At 3:30 p.m. Molins and Bray set off for Ireland. The first over was bowled by Vestergaard. Molins hit his first ball for a mid-wicket four. He nibbled, as he is wont to do, at the fifth ball and was caught by wicket-keeper Klokker. 4-1-4. Botha joined Bray. Denmark's other opening bowler was T Hansen, medium left-arm over. He bowled a maiden to Bray. Singles followed and the score was only 10 after five overs. Then Botha attacked Hansen's third over and took three fours, to cover's right from a full toss, then to cover's left and the final one was through extra cover. The over cost 15. Botha continued the assault in Vestergaard's next over. Off successive balls he struck a lovely drive past mid-off and then hit a full toss to wide mid-off. Borchersen, right arm medium, replaced Hansen and Bray played another maiden. Botha resumed his attack in Vestergaard's fifth and last over. This time there were three successive fours, a drive through extra cover, a late cut and an on-drive. This made Botha 36 to Bray's four! A single brought up 50 in the 10th over, 40 coming in the last five.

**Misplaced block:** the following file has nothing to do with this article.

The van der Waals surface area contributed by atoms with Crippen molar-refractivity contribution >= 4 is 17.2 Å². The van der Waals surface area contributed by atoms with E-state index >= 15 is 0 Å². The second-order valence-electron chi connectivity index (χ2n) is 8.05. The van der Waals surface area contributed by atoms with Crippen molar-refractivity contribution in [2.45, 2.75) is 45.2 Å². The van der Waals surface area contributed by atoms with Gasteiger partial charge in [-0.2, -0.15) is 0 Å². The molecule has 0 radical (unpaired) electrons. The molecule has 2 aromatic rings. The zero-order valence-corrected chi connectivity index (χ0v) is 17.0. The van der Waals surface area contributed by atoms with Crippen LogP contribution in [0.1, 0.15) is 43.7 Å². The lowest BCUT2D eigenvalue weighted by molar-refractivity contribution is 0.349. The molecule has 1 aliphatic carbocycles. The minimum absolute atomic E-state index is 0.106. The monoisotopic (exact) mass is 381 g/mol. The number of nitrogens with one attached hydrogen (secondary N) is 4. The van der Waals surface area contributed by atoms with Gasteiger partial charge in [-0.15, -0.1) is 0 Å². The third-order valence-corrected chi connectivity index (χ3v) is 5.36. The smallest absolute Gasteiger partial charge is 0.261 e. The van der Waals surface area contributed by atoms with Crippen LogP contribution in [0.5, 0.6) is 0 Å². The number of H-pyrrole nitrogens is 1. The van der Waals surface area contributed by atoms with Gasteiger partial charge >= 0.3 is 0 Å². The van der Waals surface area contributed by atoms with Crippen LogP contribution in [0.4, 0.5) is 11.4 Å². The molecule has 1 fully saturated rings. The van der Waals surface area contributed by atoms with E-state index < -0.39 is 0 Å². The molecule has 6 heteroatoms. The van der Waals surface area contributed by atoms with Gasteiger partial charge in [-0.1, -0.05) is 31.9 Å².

Lambert, medium left-arm over, was the fourth bowler. Bray took 10 off his first over and Botha got two more fours, a late cut and an off drive, in Borchersen's third over. Lambert was given only two overs, which went for 16 runs, and a fifth bowler, Farooq, slow left arm, was tried. With a four Botha reached 53 when the score was 89 in over 15 from only 35 balls. It was his 11th four! However, after 17 overs, with the score on 90 for one, more rain held up play for 27 minutes. As the rain breaks were now more than one hour in aggregate a single over was subtracted from Ireland's innings. The Duckworth-Lewis method set Ireland's target at 222 in 49 overs. For a match to be established Denmark must bowl 25 overs. Already Ireland had gone ahead of the required total after 25 overs under the Duckworth-Lewis method.